Aidan Dunne, Representing Art in Ireland, Fenton Gallery, Cork 2008
It’s hard to think of another Irish artist who makes paintings with the concentrated rigour that Charles Tyrrell brings to all of his work. There is a remarkable consistency to that work, partly because he seems always to be pursuing the same argument from painting to painting. The argument is about what a painting is and can be, what it is possible to do in a painting and what is impossible, and one soon realizes that what is interesting, for Tyrrell, is what lies at the edges of possibility. He fits very well Frank Stella’s description of an artist as someone who is always looking for something just beyond the bounds of visibility.
His paintings are built on a geometric armature, a grid that can be virtually invisible and implicit or, conversely, forcefully apparent. Throughout the painting process, the picture surface is made, scraped back, remade, scraped back again and so on, until a point of resolution is reached. By then, a dynamic equilibrium has been negotiated, an equilibrium expressed in terms of edges and boundaries, horizontals, vertical and diagonals, colour and texture, forms that are predictably regular or just inexplicably right. Each painting seems animated by a crackling visual energy.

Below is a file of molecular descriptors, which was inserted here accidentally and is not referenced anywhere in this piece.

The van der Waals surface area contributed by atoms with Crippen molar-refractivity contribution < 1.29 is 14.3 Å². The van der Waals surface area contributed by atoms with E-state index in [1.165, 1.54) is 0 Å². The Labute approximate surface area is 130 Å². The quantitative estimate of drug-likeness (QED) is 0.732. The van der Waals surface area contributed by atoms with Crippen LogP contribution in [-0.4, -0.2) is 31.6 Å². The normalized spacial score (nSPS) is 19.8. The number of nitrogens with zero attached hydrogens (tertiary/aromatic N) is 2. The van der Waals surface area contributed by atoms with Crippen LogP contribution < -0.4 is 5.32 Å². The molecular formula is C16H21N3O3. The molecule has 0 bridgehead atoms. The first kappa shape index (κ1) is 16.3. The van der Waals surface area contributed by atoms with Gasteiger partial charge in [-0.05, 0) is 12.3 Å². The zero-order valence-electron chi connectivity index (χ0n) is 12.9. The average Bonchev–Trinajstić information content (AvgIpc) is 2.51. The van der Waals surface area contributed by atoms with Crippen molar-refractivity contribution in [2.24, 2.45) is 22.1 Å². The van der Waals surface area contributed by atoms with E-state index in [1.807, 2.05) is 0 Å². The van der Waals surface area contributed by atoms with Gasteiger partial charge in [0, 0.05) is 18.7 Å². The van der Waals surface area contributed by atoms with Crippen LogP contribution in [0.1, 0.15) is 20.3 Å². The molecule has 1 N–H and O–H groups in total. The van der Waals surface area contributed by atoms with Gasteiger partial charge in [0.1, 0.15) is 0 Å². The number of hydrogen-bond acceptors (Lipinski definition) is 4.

His work is abstract by most definitions of the term. Yet it is not abstract in any doctrinaire sense, in that he does not try to isolate it from the generality of life and the wider world. The physical environment within which he lives has long been identified as an influence on his work. It’s there in the atmospherics of his painting. But beyond resemblance, what he does is inextricably bound up with our experience. Time and duration, our perceptions of things in terms of patterns and concepts, and the coexistence of mutually incompatible viewpoints or frames of reference, are all consistent concerns, approached with exemplary openness and curiosity.
© Aidan Dunne